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IPC Between DOS Processes

Written by Leif Eriksen



Pipes is one of three forms of interprocess communication (IPC) supported by OS/2, and the only one that can be used in connection with DOS processes. A pipe is a named or unnamed memory buffer used to pass data between processes.

An unnamed pipe require that there is a parent-child relationship between the two processes using it. DOS processes are in their nature unrelated and they can only work with named pipes.

With pipes, processes can communicate with each other, as if they were reading from and writing to a file. Named pipes takes it even further, in that they support this feature - not just within one station - but even between different stations across a network. This makes it a simple alternative to a NetBIOS protocol, for example, when you have to establish communication between DOS and/or OS/2 programs.

The pipe is set-up in a server-client model. Communication can only be between a server and its client(s). When the server has created and connected to the pipe, this is available to the client just as any other file. A named pipe will be created by the server with a name, e.g. "\\PIPE\\MyPipe". The client connects to it by opening a file with the name "\\PIPE\\MyPipe".

When a client has closed its connection to the pipe or it simply terminates without doing a DosClose(), the pipe will not be available to other clients before the server has disconnected and reconnected again using the DosDisConnectNPipe() and DosConnectNPipe() functions. Unfortunately, the OS/2 program will not be able to see that the pipe has been broken when reading from it. Only when performing a DosWrite() will it get a return code ERROR_BROKEN_PIPE, which tells it that it will have reconnect the pipe before it can be used again.

If you want to be able to reuse broken pipes, the server must supervise the status of these. To be able to do this, the server will have to perform a DosWrite() on each one. Even though you may only want to read from it, you will still have to create some additional logic (read/write operations) in both server and client to deal with the supervision of the pipe-status.

When working with DOS processes

DOS processes will only be able to connect to a pipe as client, and will as such not be able to create it. This means that DOS processes requires a least one OS/2 program to establish IPC. Communication is only between server and client, there can be no direct client-to-client communication.

DOS & OS/2 source code.

The following program examples shows how it can be programmed within both DOS and OS/2. To keep it simple (and stupid), the example only deals with one-way communication, and it does not deal the problem of detecting - and responding to - a broken pipe. Data is flowing from one DOS process (ProcOne) to the OS/2 program, which receives it and retransmit it to the second DOS process (ProcTwo). The concept can easily be extended to full duplex communication.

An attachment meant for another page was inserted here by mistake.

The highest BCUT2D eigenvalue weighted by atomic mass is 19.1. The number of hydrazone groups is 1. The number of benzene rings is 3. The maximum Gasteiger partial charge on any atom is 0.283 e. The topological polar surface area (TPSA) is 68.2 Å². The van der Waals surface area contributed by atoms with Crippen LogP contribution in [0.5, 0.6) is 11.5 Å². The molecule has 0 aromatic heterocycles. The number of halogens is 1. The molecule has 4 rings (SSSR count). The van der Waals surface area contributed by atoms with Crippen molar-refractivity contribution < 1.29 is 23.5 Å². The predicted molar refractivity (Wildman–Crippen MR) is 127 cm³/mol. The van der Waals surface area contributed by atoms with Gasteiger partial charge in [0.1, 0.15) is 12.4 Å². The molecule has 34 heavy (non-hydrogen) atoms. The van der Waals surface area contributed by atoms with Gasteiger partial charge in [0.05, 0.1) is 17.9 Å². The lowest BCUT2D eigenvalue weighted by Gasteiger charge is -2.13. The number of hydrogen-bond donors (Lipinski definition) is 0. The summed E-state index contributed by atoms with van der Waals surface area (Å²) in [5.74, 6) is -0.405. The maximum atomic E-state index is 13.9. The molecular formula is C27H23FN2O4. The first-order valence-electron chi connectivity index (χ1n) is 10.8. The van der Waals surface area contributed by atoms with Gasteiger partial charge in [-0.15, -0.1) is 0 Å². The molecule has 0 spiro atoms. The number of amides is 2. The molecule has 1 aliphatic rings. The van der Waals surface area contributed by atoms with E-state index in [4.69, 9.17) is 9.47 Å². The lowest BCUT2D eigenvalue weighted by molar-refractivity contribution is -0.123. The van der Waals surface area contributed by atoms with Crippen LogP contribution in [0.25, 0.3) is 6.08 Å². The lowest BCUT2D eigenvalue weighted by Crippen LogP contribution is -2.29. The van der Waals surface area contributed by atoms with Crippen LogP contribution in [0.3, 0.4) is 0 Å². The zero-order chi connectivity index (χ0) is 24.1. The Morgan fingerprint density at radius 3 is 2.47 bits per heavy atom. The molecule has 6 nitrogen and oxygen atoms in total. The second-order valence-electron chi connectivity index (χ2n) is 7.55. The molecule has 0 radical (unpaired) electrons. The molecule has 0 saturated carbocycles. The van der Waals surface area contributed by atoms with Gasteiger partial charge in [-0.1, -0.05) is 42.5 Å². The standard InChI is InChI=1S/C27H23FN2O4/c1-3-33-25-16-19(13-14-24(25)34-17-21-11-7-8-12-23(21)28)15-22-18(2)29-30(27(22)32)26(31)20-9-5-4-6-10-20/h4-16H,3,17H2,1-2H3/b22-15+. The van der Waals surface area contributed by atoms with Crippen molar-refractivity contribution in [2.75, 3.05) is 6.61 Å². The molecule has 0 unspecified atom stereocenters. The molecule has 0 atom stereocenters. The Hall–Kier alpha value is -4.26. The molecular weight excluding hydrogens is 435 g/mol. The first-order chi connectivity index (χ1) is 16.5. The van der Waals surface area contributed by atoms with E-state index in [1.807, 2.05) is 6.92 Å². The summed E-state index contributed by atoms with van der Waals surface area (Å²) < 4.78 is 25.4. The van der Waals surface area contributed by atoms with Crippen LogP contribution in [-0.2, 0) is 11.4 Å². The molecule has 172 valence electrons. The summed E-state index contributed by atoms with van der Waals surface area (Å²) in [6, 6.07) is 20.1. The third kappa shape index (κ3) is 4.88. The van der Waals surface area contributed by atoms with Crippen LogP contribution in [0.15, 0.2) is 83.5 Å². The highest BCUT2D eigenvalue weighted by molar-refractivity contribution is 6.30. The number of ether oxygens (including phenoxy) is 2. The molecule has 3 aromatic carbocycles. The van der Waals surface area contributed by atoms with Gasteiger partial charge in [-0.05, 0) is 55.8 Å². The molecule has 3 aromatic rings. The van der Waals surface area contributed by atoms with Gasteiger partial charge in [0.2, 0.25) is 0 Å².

The following bits of code is a part of the DOS program that writes data to the pipe:

void main(void)
  rc = _dos_open("\\PIPE\\ProcOne",O_WRONLY, &hF );
                                            // Open pipe for writing
  rc = _dos_write( hF,&ch,1024,&Count);     // Write to pipe
  _dos_close( hF );                         // Close (disconnect) pipe
The following bits of code is a part of the DOS program that reads data from the pipe:

void main(void)
  rc = _dos_open( "\\PIPE\\ProcTwo", O_RDONLY, &hF );
                                             // Open pipe for reading
  rc = _dos_read( hF, ch, 1024, &Count );    // Read from pipe
  _dos_close( hF );                          // Close (disconnect) pipe
The following bits of code is a part of the OS/2 program that establish the interprocess communication between the DOS processes. All data that it reads from the input pipe is just echoed to the output pipe.

#define  BuffSize  2048               /* Size of input and output buffers */

void main ( void )
  UCHAR PipeOne[] = "\\PIPE\\ProcOne";
  UCHAR	PipeTwo[] = "\\PIPE\\ProcTwo";
  ULONG	BytesRead, BytesWritten, InputBufSize, OutputBufSize;
  UCHAR	*Buffer;
  HPIPE	hDosProcOne, hDosProcTwo;     /* Pipe handle (returned) */
  ULONG	PipeMode;                     /* Pipe-mode parameters */
  ULONG	TimeOut;                      /* Default value for DosWaitNPipe
                                         time-out parameter  */
  Buffer = (UCHAR *)malloc( BuffSize );

******                           Create pipes                          ******
  NP_WAIT           : wait for data
  NP_TYPE_BYTE      : type of pipe
  NP_READMODE_BYTE  : pipe is transferring bytes
  0x01              : allow only one instance of pipe

  OutputBufSize = BuffSize;
  InputBufSize  = BuffSize;
  TimeOut       = 10000;   /* Time-out (msec.) for DosWaitNPipe to timeout */
  DosCreateNPipe ( PipeOne, &hDosProcOne, NP_ACCESS_INBOUND, PipeMode, 0,
                   InputBufSize, TimeOut );
  DosCreateNPipe ( PipeTwo, &hDosProcTwo, NP_ACCESS_OUTBOUND, PipeMode,
                   OutputBufSize, 0, TimeOut );

******                         Connect to pipes                        ******
  DosConnectNPipe ( hDosProcOne );
  DosConnectNPipe ( hDosProcTwo );

******                       Read / Write forever                      ******
  while ( TRUE ) {

  DosRead ( hDosProcOne, Buffer, BuffSize, &BytesRead );
                                     // Read from "\\PIPE\\ProcOne"
  DosWrite ( hDosProcTwo, Buffer, BytesRead, &BytesWritten );
                                     // Write to "\\PIPE\\ProcTwo"